- Ch. 1: Business
- Ch. 2: Fundamental Theorem
- Ch. 3: Sales
- Ch. 4: Relationship Building
- Ch. 5: Branding
- Ch. 6: Archetypes
- Ch. 7: Consumers
- Ch 8: Our Products
- Ch. 9: Proposals & Figures
- Ch. 10: Papers & Conferences
- Ch. 11: Giving Talks
- Ch. 12: Internet
- Ch. 13: The Public & the Govt.
- Ch. 14: Science Itself
- Ch. 15: Starting a Movement
- Further Reading
- More Useful Links
You are probably tired of hearing me rant about the importance of building a research website; we scientists need them to help develop our brands and build relationships with our colleagues and other potential customers. However, several of my colleagues have told me they wished they had websites, but they are daunted by the prospect of actually putting together a site. Several of them have asked me for help with the mechanics of this process: how do you actually go about building a website to display your research on?
So in this article, I’d like to take a moment and answer this question the best I know how. I’m going to tell you about my most recent experience building a website from scratch. And that website is this website: www.marketingforscientists.com.
My adventures in web programming started back in graduate school. It was just becoming trendy for every scientist to have a website and the university provided us with free web hosting that we could tinker with. I remember all of the grad students in my program competing with each other over who had the coolest looking page.
Nowadays web programmers draw upon a long list of programming languages. But when I was in graduate school, many of these tools, like Java, and CGI, and so on didn’t exist yet or weren’t as common. All we had, more or less, was a simple language called HyperText Markup Language (HTML).
Rudimentary HTML takes only a few minutes to learn; here’s a little guide that can get you started. When you want a new paragraph, you type <p>. When you want a big font, you type <font size=5>, and so on. So we all bought little HTML manuals, followed the directions, wrote little programs, save them with filenames like “home.html”, moved them to the proper directory in the department computers, and poof, we had webpages. In short order, we were posting pictures of our pets and writing nerdy poetry in big blinking yellow text on black backgrounds.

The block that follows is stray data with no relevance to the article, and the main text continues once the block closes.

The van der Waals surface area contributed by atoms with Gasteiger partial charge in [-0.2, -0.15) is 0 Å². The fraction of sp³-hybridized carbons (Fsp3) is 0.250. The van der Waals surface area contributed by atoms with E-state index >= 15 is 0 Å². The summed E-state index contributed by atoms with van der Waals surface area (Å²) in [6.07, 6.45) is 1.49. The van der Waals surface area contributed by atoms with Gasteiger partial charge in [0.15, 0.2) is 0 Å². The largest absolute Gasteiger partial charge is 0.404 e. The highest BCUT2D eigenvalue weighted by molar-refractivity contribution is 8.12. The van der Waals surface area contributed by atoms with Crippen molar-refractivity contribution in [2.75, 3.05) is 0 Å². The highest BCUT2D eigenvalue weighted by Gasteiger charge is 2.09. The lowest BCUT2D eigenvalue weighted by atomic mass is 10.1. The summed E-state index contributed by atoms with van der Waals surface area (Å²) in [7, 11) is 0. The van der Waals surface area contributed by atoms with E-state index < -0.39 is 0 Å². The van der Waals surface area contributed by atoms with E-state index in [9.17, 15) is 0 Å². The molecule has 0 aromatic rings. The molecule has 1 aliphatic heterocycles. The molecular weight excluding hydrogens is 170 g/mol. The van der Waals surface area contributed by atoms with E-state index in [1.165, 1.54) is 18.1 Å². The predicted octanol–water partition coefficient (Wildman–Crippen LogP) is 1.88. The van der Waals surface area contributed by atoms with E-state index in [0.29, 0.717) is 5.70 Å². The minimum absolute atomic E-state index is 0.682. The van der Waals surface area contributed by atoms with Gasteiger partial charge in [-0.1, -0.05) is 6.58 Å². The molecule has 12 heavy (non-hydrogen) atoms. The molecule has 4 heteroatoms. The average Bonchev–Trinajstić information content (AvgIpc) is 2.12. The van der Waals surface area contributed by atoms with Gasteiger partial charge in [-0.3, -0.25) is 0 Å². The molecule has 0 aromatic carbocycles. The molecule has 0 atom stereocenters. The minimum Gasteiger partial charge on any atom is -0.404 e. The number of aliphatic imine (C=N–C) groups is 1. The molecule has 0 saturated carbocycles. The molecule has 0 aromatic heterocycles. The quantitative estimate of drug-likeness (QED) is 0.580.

But many years have passed since I left graduate school. And it’s become a bit more complicated to make a suitable webpage, not because it’s harder to program one, but because the quality standards for web design are much higher now. I wanted to build a “professional” looking site for Marketing for Scientists, and I knew I needed help.
So the first thing I did was ask around for website building tips. I talked to my scientific colleagues who had cool looking sites. I talked my friend Aaron Snow who is a professional web developer and used to work for Microsoft. I was expecting that everyone I talked to would tell me a different story and give me different advice. Instead, almost everyone pointed me in the same direction: a tool called WordPress.
WordPress is many things. It’s software for creating webpages. It’s a community of bloggers. And it’s a free webhosting service. I was bewildered at first by the many meanings of this name. But here’s the deal. WordPress makes it easy to build a variety of professional looking websites with real Web 2.0 features, like blogs, comment forms, and so on. And after hearing everyone talk about WordPress this and that, I decided I had to learn how to use WordPress it even if it killed me; so that’s the direction I went in to build the site.
If you decide to build a WordPress site, you first have to decide if you are going to use WordPress’s hosting service or if you are going to use your own hosting service. These two options are available at WordPress.com and WordPress.org respectively; note the difference between dot com and dot org. The first one, you can use for free. The latter option offers more flexibility, at a cost of roughly $80-150 per year.